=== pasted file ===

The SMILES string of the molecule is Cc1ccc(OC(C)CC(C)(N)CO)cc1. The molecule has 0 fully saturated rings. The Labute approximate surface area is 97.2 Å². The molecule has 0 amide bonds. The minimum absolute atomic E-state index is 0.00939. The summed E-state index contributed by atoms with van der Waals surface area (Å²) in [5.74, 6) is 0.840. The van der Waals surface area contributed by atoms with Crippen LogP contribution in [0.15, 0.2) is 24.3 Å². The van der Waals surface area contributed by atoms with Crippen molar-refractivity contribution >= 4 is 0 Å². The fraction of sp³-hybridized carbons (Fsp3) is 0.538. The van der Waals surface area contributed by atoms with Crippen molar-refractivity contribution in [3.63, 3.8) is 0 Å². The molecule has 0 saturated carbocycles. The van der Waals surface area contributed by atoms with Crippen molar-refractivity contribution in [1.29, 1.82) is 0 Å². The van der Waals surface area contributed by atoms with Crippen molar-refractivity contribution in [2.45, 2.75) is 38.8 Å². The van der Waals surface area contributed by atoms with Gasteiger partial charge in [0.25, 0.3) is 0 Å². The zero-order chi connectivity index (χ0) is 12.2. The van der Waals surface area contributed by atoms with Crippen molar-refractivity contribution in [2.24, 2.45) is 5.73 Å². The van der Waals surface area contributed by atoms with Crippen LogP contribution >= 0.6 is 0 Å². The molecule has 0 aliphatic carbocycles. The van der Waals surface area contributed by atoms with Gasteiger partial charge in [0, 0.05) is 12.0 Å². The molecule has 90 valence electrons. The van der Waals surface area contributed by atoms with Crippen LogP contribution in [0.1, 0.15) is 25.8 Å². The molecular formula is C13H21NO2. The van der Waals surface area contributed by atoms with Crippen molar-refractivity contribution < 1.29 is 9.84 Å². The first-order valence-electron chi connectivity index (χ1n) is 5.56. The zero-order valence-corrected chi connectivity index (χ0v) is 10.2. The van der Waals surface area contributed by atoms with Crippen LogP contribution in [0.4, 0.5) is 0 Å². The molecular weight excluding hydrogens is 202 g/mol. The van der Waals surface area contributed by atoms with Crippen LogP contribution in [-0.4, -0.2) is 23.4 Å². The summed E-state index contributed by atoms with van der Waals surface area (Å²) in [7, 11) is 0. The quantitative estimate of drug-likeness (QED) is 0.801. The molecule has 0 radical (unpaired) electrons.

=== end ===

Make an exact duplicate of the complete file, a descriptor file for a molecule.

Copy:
The SMILES string of the molecule is Cc1ccc(OC(C)CC(C)(N)CO)cc1. The molecule has 0 fully saturated rings. The Labute approximate surface area is 97.2 Å². The molecule has 0 amide bonds. The minimum absolute atomic E-state index is 0.00939. The summed E-state index contributed by atoms with van der Waals surface area (Å²) in [5.74, 6) is 0.840. The van der Waals surface area contributed by atoms with Crippen LogP contribution in [0.15, 0.2) is 24.3 Å². The van der Waals surface area contributed by atoms with Crippen molar-refractivity contribution >= 4 is 0 Å². The fraction of sp³-hybridized carbons (Fsp3) is 0.538. The van der Waals surface area contributed by atoms with Crippen molar-refractivity contribution in [3.63, 3.8) is 0 Å². The molecule has 0 saturated carbocycles. The van der Waals surface area contributed by atoms with Crippen molar-refractivity contribution in [1.29, 1.82) is 0 Å². The van der Waals surface area contributed by atoms with Crippen molar-refractivity contribution in [2.45, 2.75) is 38.8 Å². The van der Waals surface area contributed by atoms with Gasteiger partial charge in [0.25, 0.3) is 0 Å². The zero-order chi connectivity index (χ0) is 12.2. The van der Waals surface area contributed by atoms with Crippen molar-refractivity contribution in [2.24, 2.45) is 5.73 Å². The van der Waals surface area contributed by atoms with Crippen LogP contribution >= 0.6 is 0 Å². The molecule has 0 aliphatic carbocycles. The van der Waals surface area contributed by atoms with Gasteiger partial charge in [0, 0.05) is 12.0 Å². The molecule has 90 valence electrons. The van der Waals surface area contributed by atoms with Crippen LogP contribution in [0.1, 0.15) is 25.8 Å². The molecular formula is C13H21NO2. The van der Waals surface area contributed by atoms with Crippen molar-refractivity contribution < 1.29 is 9.84 Å². The first-order valence-electron chi connectivity index (χ1n) is 5.56. The zero-order valence-corrected chi connectivity index (χ0v) is 10.2. The van der Waals surface area contributed by atoms with Crippen LogP contribution in [0.4, 0.5) is 0 Å². The molecular weight excluding hydrogens is 202 g/mol. The van der Waals surface area contributed by atoms with Crippen LogP contribution in [-0.4, -0.2) is 23.4 Å². The summed E-state index contributed by atoms with van der Waals surface area (Å²) in [7, 11) is 0. The quantitative estimate of drug-likeness (QED) is 0.801. The molecule has 0 radical (unpaired) electrons.